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What is a Contested Divorce?

What Is An Uncontested Divorce?

Many times divorces can be messy. And be physically and mentally exhausting for both parties. Not to mention all the time, money, and effort married couples have to spend in order to get a divorce. 

However, that isn’t always the case. And, in some instances, you can have what is known as an uncontested divorce.

In these situations, married couples settle their divorce without too many problems and/or court conflict. 

This kind of divorce is called as an uncontested divorce. But what exactly is an uncontested divorce? 

In this article, we will cover the basics of what an uncontested divorce is. In it you will get some important information about this type of divorce and how it works. 

What Is An Uncontested Divorce?

An uncontested divorce is a type of divorce where there are very few, if any, disagreements between you and your spouse.

In an uncontested divorce, both parties reach an agreement on a multitude of issues divorcing couples must address. These main issues will typically include the following: 

  • Parenting responsibilities and custody of the children
  • Amount and duration of child support
  • Amount and duration of spousal support
  • The division of property
  • The division of debt

If both parties reach agreement on these issues, then it may not be necessary for the divorce proceedings to ever reach a courtroom. 

Instead, you will just need to file a “divorce settlement agreement”. This is a document that outlines the details of the couple’s agreement on parenting responsibilities, division of assets, etc. 

Do You Need an Attorney For An Uncontested Divorce?

You do not need an attorney when you file for an uncontested divorce. It is a process you and your spouse can do on your own.

However, there still may be reasons to use a divorce attorney in this situation. There are still plenty of legal documents to fill out which an attorney can help with. And, depending on the situation, it may be helpful to have a divorce attorney help in negotiating the terms of the divorce.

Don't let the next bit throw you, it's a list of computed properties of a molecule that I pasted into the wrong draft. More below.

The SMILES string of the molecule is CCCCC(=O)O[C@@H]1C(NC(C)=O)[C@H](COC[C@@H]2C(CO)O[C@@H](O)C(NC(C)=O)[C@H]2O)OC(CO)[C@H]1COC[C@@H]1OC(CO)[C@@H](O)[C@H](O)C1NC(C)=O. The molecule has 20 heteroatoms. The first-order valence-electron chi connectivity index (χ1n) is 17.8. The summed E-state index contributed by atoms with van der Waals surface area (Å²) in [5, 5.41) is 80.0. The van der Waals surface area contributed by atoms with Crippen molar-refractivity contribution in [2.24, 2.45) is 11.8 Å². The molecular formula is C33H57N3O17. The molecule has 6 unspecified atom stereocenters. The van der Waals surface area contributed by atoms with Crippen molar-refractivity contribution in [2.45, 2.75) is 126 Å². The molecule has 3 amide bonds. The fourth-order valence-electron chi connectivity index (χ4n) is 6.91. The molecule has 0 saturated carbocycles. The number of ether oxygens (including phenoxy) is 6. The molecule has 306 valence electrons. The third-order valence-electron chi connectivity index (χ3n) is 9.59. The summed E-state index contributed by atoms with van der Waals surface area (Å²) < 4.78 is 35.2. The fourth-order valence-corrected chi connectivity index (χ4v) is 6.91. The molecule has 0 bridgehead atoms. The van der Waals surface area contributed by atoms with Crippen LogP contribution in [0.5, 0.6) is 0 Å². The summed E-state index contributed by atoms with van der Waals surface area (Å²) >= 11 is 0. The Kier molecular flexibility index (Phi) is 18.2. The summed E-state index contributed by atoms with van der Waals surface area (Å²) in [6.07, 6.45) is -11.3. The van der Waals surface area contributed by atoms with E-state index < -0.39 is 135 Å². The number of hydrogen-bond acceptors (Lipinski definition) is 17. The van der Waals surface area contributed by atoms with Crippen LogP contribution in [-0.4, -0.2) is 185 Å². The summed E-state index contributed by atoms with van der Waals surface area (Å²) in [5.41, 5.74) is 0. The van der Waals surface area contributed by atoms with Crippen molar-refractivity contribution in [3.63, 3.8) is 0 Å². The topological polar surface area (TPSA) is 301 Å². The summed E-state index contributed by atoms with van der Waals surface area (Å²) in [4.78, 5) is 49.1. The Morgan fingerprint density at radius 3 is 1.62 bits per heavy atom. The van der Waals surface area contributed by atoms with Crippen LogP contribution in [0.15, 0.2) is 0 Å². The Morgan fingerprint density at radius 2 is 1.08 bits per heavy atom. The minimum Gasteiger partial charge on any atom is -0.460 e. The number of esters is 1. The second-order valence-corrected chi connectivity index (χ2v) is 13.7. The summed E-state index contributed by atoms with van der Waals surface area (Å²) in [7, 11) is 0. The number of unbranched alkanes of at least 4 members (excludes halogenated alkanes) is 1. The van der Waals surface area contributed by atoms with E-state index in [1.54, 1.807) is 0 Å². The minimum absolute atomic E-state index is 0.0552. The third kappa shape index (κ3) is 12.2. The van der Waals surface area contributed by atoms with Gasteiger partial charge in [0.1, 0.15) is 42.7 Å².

Also, there will be changes to taxes, your will and/or trust, etc. that need to be made due to a divorce that an attorney can help with.

Finalizing An Uncontested Divorce

The judge must approve your settlement and finalize the divorce. Most of the time, the judge will approve the divorce settlement agreement. 

However, if the agreement is one-sided or unfair to one party, then the judge may disapprove it. The judge may also not approve of the agreement if the settlement agreement was arranged while one party is under duress. 

When Things Don’t Go Smoothly

The above describes the typical situation in an uncontested divorce. However, there are other situations where one may occur. 

For example, if one party does not respond to court divorce papers that were served to them, the divorce may be considered uncontested. 

Even though an uncontested divorce may sound like it does not have any problems, this is not the case all of the time. They do not always run smoothly. 

It is not the best option if the reason for divorce is domestic and emotional abuse. In situations like this, the disadvantaged spouse may need a divorce attorney to help them. 

It is also not a great option if you and your spouse are having difficulties making decisions and settling on an agreement. 

At the end of the day, couples who are going through a divorce usually want it to be over as soon as possible. As we have said, divorces can get messy, and be time-consuming, and draining for both parties. 

If you and your partner agree to separate amicably, and are on good terms prior to the divorce, then an uncontested divorce may be the way to go. It can save both of you a lot of time, money, stress, and effort.